Monday, August 29, 2011
A short story by Daniel A. Olivas
They say that he lived to be nine hundred and sixty-nine years old. Which is why, of course, we have the expression, “as old as Methuselah.” Genesis tells us – I think you’ll find it in chapter five – that Methuselah was the son of Enoch as well as having the distinction of being the grandfather of Noah. What a hell of a curse, if you believe it’s true. To live so long. To watch your offspring, and your offspring’s offspring, and so forth and so on for almost a thousand years dying and you just keep on going like that pink Energizer Bunny. That poor pendejo, cursed like that.
I don’t really know much more about Methuselah because, to be honest with you, I’m pretty much an atheist so I never was much on reading the Bible. I tried when I used to travel on business and stay at the Holiday Inn. I’d go through the drawers of all the dressers the moment I checked in just in case someone left something really valuable there. Never really found anything worth anything except one time I found an unopened bottle of Jack Daniel’s. That was pretty nice. I got pinche borracho that night. Not that I drink all that much but I just went through a goddamn ugly divorce so I guess I was entitled to drink a little. Anyway, I sometimes would thumb through that Gideon Bible.
Those Gideons were something else. About a hundred years ago, they made it their mission to make the Bible freely accessible to all people. And they did. Those pinche Gideons! I give them credit, though. Single-minded and successful at meeting their goal. Anyway, I would thumb through that Gideon Bible and sometimes it would almost be interesting to me but usually I got bored within five or ten minutes and I’d put it back and pick up the Yellow Pages to see if there were any good escort services in town. A habit, I admit, that led to the divorce. Ten years with Veronica down the tubes because I needed different snatch every time I went on a business trip. Black, brown, Asian and white. All kinds. My dick was a veritable United Nations. And I’m nothing but a stupid asshole who let my beautiful Veronica down hard. I should have stuck with the Gideon Bible. Not as fun, but fewer repercussions.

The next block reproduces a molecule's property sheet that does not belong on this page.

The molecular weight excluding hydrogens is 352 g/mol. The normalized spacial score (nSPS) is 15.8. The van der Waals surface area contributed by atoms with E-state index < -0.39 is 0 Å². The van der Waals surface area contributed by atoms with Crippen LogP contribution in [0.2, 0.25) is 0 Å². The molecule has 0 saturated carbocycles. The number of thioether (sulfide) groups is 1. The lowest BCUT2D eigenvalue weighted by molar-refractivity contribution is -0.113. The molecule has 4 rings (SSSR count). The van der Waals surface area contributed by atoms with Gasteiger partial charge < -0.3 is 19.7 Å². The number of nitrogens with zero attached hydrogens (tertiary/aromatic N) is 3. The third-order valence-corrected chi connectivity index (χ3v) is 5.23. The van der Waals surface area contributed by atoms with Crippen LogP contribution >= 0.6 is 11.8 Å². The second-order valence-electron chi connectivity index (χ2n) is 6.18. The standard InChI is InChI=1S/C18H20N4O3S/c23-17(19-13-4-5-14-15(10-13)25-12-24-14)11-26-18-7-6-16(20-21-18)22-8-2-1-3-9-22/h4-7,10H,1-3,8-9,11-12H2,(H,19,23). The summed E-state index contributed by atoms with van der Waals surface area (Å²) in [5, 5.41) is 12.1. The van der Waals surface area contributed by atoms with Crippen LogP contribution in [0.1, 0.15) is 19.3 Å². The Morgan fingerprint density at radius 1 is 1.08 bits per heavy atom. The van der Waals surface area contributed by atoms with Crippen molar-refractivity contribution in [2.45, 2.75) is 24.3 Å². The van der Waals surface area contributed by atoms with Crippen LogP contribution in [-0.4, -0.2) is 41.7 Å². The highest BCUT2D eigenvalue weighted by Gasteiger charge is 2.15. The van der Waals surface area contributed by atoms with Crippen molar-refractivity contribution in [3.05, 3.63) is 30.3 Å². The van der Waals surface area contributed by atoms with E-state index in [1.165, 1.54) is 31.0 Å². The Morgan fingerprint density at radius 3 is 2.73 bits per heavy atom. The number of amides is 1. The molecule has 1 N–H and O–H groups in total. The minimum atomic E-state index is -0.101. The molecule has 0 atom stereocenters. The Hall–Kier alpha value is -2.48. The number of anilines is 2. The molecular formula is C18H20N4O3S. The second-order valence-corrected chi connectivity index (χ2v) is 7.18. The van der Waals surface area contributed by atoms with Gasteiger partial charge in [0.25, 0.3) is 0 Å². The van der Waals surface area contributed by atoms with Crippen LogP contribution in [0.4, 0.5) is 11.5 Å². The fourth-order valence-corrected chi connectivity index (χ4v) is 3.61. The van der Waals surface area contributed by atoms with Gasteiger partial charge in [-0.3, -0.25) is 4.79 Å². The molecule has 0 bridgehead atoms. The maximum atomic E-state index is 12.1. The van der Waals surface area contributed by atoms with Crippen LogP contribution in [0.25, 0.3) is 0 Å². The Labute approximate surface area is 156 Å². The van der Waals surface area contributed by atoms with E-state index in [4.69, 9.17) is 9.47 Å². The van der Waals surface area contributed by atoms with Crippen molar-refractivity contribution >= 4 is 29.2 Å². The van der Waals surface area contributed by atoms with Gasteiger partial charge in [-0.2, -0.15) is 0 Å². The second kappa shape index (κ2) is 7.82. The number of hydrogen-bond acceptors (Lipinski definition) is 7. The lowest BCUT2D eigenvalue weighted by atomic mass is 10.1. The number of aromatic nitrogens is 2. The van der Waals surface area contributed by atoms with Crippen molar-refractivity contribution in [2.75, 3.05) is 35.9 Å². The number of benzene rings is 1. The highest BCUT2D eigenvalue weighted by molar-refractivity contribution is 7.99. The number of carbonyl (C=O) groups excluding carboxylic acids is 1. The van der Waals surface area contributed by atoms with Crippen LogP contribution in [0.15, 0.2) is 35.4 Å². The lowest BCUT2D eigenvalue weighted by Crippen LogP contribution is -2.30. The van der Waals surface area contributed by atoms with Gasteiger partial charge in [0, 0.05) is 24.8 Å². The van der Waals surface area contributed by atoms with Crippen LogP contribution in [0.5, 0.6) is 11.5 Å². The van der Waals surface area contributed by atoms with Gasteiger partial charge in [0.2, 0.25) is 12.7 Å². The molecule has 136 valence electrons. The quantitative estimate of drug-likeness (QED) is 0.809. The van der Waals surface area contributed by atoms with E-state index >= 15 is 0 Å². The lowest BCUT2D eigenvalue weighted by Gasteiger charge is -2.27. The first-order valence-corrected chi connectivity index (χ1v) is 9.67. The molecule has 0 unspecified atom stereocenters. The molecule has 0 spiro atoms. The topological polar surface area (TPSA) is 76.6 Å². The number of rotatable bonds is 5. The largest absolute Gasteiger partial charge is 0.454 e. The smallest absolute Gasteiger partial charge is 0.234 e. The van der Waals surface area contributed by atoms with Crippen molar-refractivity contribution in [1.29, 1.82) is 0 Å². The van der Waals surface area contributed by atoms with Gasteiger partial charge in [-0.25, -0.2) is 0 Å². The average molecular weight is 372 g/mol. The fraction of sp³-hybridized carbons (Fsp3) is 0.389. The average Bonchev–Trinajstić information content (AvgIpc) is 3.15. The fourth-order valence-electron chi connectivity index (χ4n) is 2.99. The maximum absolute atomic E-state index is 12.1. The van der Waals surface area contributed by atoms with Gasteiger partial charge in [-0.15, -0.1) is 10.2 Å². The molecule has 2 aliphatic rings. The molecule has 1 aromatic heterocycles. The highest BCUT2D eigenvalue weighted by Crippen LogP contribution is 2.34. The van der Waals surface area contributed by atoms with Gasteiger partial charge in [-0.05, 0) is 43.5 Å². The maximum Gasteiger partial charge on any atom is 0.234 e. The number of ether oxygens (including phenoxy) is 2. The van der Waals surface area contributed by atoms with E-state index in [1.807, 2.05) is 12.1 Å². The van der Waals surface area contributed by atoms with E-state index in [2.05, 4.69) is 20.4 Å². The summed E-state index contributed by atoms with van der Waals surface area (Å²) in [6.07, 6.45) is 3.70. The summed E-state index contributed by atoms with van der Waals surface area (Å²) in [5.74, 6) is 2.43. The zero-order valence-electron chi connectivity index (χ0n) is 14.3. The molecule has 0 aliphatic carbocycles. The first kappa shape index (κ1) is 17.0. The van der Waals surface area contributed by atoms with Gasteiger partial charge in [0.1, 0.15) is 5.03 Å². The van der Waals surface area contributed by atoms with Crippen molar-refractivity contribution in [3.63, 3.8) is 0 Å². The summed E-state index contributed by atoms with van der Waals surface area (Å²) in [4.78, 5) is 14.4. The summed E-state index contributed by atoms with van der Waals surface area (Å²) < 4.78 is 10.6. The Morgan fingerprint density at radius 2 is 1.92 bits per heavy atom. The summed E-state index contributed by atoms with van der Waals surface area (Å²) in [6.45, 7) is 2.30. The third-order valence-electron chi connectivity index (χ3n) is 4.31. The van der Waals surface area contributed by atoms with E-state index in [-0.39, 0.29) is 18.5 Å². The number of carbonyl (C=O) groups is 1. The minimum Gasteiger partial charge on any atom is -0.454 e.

But, no, I’m not too religious though I do have a beautiful plastic replica of the Virgin of Guadalupe standing about four feet high in my backyard by my fig tree and to the left of my enclosed Jacuzzi. No Mexican can get through life without the Virgin even if he’s an atheist, agnostic or a born again Buddhist. La Virgen. Dark like los indios of Mexico. Appearing like she did to that little Indian, Juan Diego. And proving that the mother of Jesus was there for the indigenous people and not just for the white Spaniards. But I don’t believe it. Not a word. But it’s a helluva story, you’ve gotta’ admit. A helluva story. And the Virgin stands out back by my huge fig tree with her hands stretched out looking down to where Juan Diego should be down on one knee afraid to look up. But I didn’t buy him. I just wanted her all to myself. Always a ladies’ man, I guess.
Yep. The story of the Virgin is a great little piece of fiction. Like that Methuselah story. Goddamn amazing and truly unbelievable. It would be nice if it were true, I suppose. What would I do with all of those years? ¡Dios mío! I’m thirty-five now. Imagine! Nine hundred thirty-four years to go! First, I would figure a way to make it up to Veronica. But, I really don’t know how. Giving her the clap I got from that hooker pretty much buried any chance of reconciliation. She screamed at me over the phone when she found out – we were already separated by then but there was hope – and she asked how I could be so stupid because it could have been worse like AIDS. And I cried and apologized over and over knowing that it was useless to deny what I already suspected when I found that sore on my dick the week before. I remember that I prayed to La Virgen that if it were the clap, that I didn’t give it to Veronica.
But what a thing to say to La Virgen! A prayer that will never be published in any holy collection: Oh holy Virgin. It’s me, Enrique. Enrique Fonseca Silva, your humble servant. You know, I think that one time I forgot to buy rubbers and I had sex with that whore in the Holiday Inn, the one in Bakersfield? You know, that Asian one who did those amazing things with her pierced tongue? Of course you know. You see all. Well, I got the clap and I’m real afraid that I gave it to my wife, Veronica. So, please, oh holy Virgin, please, spare Veronica the clap. Don’t do it for me. I deserve what I got. But please spare her. Thank you.
Now that was a pinche prayer.
Anyway, maybe with a long life like Methuselah, I could come up with a way to make it right with Veronica. Perhaps I could spend a lot of time devising clever ways to heal her pain. But, maybe time wouldn’t help. I’m not clever. Maybe I’d just have more time to fuck up her life further. Well, I guess it doesn’t much matter, after all. I should be thankful that it was only the clap. And I should be grateful that Veronica and I never had kids. That’s the story of my life: being grateful for lesser calamities. Nine hundred and sixty-nine years of my life would be no blessing. I thank La Virgen that I’m not Methuselah. It can always be worse, can’t it?
[From the collection, Assumption and Other Stories (Bilingual Press).]